Location Ventures ex-CFO alleges Rishi Kapoor’s firm made improper payments to One Sotheby’s

In court deposition, Greg Brooks claims Coconut Grove project’s funds paid commissions for units sold at other developments, among other revelations

Location Ventures Ex-CFO Questioned Vendor Agreements
Rishi Kapoor and a rendering of the Urbin Coconut Grove project

Location Ventures allegedly used funds earmarked for a Coconut Grove co-living and co-working project to pay One Sotheby’s International Realty commissions for sales generated at another completed development, according to former CFO Greg Brooks.

Brooks, serving as a witness for a group of minority partners in that Coconut Grove project, recounted the allegedly improper payments during a video deposition last month, posted in a court transcript. Those partners have a pending lawsuit against the Location Ventures affiliate developing the Coconut Grove project. Their complaint alleges numerous improperities by Rishi Kapoor, the embattled developer who stepped down as Location Ventures CEO last month after leading the firm since 2016.

“There actually was another instance [when] Coconut Grove paid an amount that was related to another project,” Brooks testified. “[It] was paid to One Sotheby’s; $100,000 as a result of negotiations for commissions that had to do with another project, Villa Valencia.” 

One Sotheby’s, a Miami-based brokerage led by Mayi and Daniel de la Vega, was the exclusive agent for various Location Ventures projects, including the proposed Coconut Grove project and Villa Valencia, a 13-story Coral Gables condominium finished last year. 

The company has terminated its relationship with Location Ventures, a One Sotheby’s spokesperson said in an emailed statement. The brokerage also disputed Brooks’ testimony. “One Sotheby’s has only been paid commissions on projects that it is due commissions from,” the spokesperson said. “And the company is still due substantial commissions from Location Ventures and its development entities.” 

Location Ventures’ lawyers Brian Goodkind and Kenneth Florio did not respond to email requests for comment. 

During his deposition, Brooks claimed he has been contacted by three federal agencies investigating Kapoor: the FBI, the Securities and Exchange Commission and the Internal Revenue Service. He also recounted how Kapoor allegedly leveraged the Coconut Grove project to obtain $12 million in loans, and then used most of the funds to partially pay back Location Ventures investors Diana Ulis and Alex Kleyner. The married couple sued Kapoor and a Location Ventures affiliate last month to recoup $25 million in equity they placed with the company and three of its projects. 

With regard to One Sotheby’s, Kapoor allegedly sought to resolve a dispute over Villa Valencia commissions owed to the brokerage by making bonus payments from sales at the Coconut Grove project and another co-living development Location Ventures proposed in Miami Beach, Brooks testified. 

“Rishi made an agreement with them that in addition to whatever monies they agreed were owed on Villa Valencia, Urbin Coconut Grove and Urbin Miami Beach would each make a $100,000 bonus payment to One Sotheby’s in order to tie up that negotiation, to resolve that negotiation,” Brooks said under oath. “But they also had an arrangement where a certain portion of their commission was supposed to be set aside and essentially invested into the project as equity.”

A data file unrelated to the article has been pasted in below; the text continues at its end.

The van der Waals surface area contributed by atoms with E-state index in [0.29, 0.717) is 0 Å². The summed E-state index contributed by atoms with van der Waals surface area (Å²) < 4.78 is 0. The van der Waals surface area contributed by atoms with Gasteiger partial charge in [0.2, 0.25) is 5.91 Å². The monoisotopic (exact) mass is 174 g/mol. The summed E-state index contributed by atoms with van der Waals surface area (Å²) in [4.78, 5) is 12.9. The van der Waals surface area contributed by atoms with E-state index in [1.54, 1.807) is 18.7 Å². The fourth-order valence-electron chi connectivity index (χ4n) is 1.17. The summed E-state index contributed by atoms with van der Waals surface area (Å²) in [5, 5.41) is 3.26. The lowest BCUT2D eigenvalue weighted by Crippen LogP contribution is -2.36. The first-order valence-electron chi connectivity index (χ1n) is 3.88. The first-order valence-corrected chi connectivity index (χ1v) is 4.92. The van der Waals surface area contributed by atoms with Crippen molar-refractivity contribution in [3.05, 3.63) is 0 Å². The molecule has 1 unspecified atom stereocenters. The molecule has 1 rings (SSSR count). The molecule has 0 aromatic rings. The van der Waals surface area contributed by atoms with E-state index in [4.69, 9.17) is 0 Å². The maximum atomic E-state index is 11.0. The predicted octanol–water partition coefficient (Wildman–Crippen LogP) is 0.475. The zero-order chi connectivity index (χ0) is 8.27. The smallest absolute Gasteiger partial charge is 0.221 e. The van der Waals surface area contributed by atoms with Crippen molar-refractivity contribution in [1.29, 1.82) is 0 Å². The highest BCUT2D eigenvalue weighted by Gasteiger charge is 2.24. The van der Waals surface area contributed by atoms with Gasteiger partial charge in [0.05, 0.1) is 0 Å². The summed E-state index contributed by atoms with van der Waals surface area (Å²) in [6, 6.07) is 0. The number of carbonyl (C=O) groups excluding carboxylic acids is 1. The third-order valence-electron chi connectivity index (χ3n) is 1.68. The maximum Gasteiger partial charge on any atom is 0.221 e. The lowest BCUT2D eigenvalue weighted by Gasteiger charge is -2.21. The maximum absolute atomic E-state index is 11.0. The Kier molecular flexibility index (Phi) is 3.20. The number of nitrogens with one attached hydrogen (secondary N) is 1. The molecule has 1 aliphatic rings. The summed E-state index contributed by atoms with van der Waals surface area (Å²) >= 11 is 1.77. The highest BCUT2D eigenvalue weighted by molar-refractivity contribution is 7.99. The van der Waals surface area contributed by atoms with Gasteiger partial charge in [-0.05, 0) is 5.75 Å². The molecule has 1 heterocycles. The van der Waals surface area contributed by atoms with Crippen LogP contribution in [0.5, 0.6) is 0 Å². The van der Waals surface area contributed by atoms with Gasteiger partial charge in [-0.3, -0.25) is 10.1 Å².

According to Brooks, Location Ventures was supposed to withhold 1 percent of the commissions paid to One Sotheby’s on the Coconut Grove project, and apply it to the brokerage’s equity stake in the project. In total, One Sotheby’s was supposed to get a $250,000 stake. 

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“This was a subject of repeated and lengthy confusion,” Brooks said. “I’ll say that I don’t know if it ever got resolved. So I don’t know if they ever ended up getting their equity in the project or not because there were all kinds of different interpretations of what the agreement was supposed to be.”

The One Sotheby’s spokesperson said the brokerage does not have an equity position in the Coconut Grove project. 

Brooks also claimed that Location Ventures entered into an agreement with Winmar Construction, the general contractor managing the firm’s projects, that raised red flags. The two firms had an arrangement in which “essentially all of Winmar’s employees, even though they didn’t come on [Location Ventures’] payroll, became employees of [Location Ventures],” Brooks testified.

The idea was that Location Ventures would pay Winmar at cost for its employees and materials, and then the two companies would evenly split a 6 percent fee charged to the development entities, Brooks alleged. 

“I never heard or seen an arrangement like that before,” Brooks testified. “It wasn’t communicated to any of the investors.”

He was also concerned that the Coconut Grove project’s development entity paid nearly $1 million for Winmar’s overhead when no construction activity was happening at the site, Brooks said.

“There were a couple of other projects that were in the same situation where, because Winmar had to pay its people even though they weren’t working because that was the deal,” Brooks said. “So, you know there were some significant payments being made to Winmar for work that wasn’t being done.”

Winmar CEO Edwin Villegas did not respond to a phone message seeking comment.